Bulletin Board 

  • CEO: Creatives Will Adapt to AI. Adobe CEO Shantanu Narayen, who has led the company for nearly 17 years, believes AI will revolutionize creative software by enhancing and democratizing creativity. He emphasizes Adobe's commitment to leveraging technology to deliver value and support creatives throughout the content lifecycle. Narayen acknowledges the potential dangers of AI, such as undermining artistic integrity and the challenge of distinguishing genuine creativity from AI-generated content. He stresses the importance of balancing these risks with the positive impact AI can have on expanding creative possibilities. Source
  • Workers Bring AI to Office. Microsoft and LinkedIn's 2024 Work Trend Index reveals a significant shift in the workplace as employees increasingly bring their own AI tools to work. This trend, known as BYOAI, spans all generations and highlights a gap between employee initiative and company readiness. While 75% of professionals use AI to boost efficiency, many leaders struggle to implement a clear AI vision. This disconnect means employees are driving AI adoption independently. Additionally, AI skills have become crucial for hiring, with many leaders preferring candidates who are proficient in AI, even if they have less experience. Source
  • Internet Use Boosts Wellbeing. Using the internet is linked to positive wellbeing, except for young women. The research, covering 2 million people over 16 years, suggests internet users have better physical and mental health. Women aged 15 to 24, however, reported worse “community wellbeing,” consistent with findings on cyberbullying and social media-related depression. Researchers noted that banning social media for young people might backfire. Andrew Przybylski, professor of human behavior and technology: "Strategies that are least effective, especially with young people, are restrictions… It leads to concealment, lying, and rebellion." Source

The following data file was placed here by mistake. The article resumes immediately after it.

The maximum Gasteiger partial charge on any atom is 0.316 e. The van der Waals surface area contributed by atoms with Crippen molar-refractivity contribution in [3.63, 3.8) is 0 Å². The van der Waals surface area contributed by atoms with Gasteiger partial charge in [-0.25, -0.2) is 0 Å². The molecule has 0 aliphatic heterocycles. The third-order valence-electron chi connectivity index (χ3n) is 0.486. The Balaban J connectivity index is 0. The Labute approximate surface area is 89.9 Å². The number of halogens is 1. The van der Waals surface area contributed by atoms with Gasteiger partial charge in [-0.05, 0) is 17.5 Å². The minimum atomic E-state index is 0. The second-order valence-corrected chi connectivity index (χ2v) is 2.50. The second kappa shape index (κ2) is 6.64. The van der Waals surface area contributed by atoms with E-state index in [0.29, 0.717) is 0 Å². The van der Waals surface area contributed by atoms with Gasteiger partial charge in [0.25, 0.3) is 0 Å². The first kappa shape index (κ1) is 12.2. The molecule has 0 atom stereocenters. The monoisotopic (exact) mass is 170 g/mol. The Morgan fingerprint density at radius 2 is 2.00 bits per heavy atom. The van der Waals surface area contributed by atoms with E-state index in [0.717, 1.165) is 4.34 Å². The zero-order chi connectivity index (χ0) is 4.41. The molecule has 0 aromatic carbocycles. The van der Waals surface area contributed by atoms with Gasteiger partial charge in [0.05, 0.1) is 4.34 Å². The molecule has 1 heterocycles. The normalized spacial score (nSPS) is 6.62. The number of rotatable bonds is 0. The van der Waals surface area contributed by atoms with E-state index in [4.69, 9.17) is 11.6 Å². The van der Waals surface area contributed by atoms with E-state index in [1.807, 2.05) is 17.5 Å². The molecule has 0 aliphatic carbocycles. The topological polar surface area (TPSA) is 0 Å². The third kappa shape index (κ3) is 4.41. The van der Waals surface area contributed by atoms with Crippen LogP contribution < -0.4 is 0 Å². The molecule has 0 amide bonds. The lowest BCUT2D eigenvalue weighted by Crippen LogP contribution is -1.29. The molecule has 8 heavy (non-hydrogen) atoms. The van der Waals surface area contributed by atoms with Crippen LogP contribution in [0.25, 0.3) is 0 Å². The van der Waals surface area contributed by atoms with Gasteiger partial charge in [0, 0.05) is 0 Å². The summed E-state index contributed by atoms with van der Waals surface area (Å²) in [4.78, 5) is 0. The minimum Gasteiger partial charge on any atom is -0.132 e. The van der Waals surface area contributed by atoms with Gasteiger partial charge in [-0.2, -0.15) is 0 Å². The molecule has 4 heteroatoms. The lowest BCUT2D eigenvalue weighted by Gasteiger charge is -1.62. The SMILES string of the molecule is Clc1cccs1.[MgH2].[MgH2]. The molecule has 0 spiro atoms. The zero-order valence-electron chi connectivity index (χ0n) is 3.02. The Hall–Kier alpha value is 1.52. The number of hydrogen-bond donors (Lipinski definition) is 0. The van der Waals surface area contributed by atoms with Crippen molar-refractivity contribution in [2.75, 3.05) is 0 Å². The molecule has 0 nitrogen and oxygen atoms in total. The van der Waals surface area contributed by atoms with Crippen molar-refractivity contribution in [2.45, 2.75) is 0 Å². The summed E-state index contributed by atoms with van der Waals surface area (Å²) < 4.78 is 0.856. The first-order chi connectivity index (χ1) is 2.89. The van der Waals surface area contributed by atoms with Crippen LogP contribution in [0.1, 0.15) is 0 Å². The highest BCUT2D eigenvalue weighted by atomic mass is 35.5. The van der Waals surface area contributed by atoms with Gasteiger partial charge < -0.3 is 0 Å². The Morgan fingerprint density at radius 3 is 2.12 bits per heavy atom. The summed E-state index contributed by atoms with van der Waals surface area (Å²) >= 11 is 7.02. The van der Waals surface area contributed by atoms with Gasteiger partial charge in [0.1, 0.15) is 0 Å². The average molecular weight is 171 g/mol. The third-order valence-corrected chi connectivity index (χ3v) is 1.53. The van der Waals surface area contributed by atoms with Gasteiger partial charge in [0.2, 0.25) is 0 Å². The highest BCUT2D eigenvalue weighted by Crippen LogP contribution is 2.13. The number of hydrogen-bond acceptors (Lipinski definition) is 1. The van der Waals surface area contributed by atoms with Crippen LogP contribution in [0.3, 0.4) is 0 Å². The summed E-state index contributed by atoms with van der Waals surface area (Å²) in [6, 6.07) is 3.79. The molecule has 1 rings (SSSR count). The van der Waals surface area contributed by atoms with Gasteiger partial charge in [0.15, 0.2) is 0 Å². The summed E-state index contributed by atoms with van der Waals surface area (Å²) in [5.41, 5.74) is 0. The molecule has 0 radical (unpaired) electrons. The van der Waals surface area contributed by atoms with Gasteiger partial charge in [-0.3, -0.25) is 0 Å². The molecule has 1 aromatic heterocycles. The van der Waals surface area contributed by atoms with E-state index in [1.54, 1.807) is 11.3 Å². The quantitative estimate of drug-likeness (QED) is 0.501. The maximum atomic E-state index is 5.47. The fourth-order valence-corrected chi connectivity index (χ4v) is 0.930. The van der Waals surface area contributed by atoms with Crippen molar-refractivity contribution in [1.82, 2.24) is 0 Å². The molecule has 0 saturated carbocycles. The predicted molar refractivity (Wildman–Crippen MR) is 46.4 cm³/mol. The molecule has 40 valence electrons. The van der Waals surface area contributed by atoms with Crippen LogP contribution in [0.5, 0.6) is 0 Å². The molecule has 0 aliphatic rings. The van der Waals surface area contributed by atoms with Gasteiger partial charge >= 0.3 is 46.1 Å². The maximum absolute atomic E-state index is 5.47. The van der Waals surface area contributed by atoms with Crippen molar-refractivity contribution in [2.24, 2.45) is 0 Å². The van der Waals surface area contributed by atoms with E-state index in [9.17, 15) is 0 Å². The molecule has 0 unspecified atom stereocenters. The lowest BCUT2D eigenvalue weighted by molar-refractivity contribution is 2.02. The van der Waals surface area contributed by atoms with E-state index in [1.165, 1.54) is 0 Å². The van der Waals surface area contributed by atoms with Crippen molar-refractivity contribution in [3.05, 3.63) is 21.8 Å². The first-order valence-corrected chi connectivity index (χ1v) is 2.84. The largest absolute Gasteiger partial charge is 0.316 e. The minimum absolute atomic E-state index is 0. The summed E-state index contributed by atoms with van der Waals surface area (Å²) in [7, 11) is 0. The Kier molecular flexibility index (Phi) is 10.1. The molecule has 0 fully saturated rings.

• Friday School Absences Surge. Friday school absences in the UK have surged, with 50,000 more children missing school on Fridays than on Mondays. Absences are 20% higher on Fridays, driven by parents taking long weekends. Overall, school absences have increased to 7% from 4.7% in 2019, with unauthorized holidays up 25% since the pandemic. Belgium is also seeing more kids skipping school since the pandemic. Source
  • Roaring Kitty Revives Meme Stocks. Meme stocks are back as GameStop shares surged 75% after investor Keith "Roaring Kitty" Gill posted on social media following a three-year hiatus. His cryptic message boosted GameStop's stock up to 110% and halted trading multiple times. This resurgence has reignited interest in meme stocks like AMC and popular cryptocurrencies such as Dogecoin and Shiba Inu. Gill, who gained fame for his bullish analysis during the 2021 meme stock frenzy, continues to influence market trends, sparking both excitement and caution among investors. RoaringKitty: “A few things I am not: I am not a cat. I am not an institutional investor, nor am I a hedge fund.” Source

Disclaimer: This blog offers insights into international business and global events for informational purposes only. It is not intended as investment or business advice. WeavePay is not liable for any decisions made based on the content provided.